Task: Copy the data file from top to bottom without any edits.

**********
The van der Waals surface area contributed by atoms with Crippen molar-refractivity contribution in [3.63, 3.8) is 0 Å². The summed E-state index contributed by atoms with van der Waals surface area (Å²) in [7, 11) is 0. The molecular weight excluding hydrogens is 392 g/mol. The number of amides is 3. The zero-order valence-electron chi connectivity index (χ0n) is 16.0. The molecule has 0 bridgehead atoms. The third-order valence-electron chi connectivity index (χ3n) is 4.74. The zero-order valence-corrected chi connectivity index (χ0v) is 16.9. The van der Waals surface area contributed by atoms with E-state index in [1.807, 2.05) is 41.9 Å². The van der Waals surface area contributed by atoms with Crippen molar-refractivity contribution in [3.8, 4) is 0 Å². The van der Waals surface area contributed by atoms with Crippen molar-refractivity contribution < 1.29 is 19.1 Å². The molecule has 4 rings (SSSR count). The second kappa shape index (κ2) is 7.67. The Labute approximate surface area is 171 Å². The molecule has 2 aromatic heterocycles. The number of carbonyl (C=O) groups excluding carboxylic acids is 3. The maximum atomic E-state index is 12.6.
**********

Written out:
The van der Waals surface area contributed by atoms with Crippen molar-refractivity contribution in [3.63, 3.8) is 0 Å². The summed E-state index contributed by atoms with van der Waals surface area (Å²) in [7, 11) is 0. The molecular weight excluding hydrogens is 392 g/mol. The number of amides is 3. The zero-order valence-electron chi connectivity index (χ0n) is 16.0. The molecule has 0 bridgehead atoms. The third-order valence-electron chi connectivity index (χ3n) is 4.74. The zero-order valence-corrected chi connectivity index (χ0v) is 16.9. The van der Waals surface area contributed by atoms with E-state index in [1.807, 2.05) is 41.9 Å². The van der Waals surface area contributed by atoms with Crippen molar-refractivity contribution in [3.8, 4) is 0 Å². The van der Waals surface area contributed by atoms with Crippen molar-refractivity contribution < 1.29 is 19.1 Å². The molecule has 4 rings (SSSR count). The second kappa shape index (κ2) is 7.67. The Labute approximate surface area is 171 Å². The molecule has 2 aromatic heterocycles. The number of carbonyl (C=O) groups excluding carboxylic acids is 3. The maximum atomic E-state index is 12.6.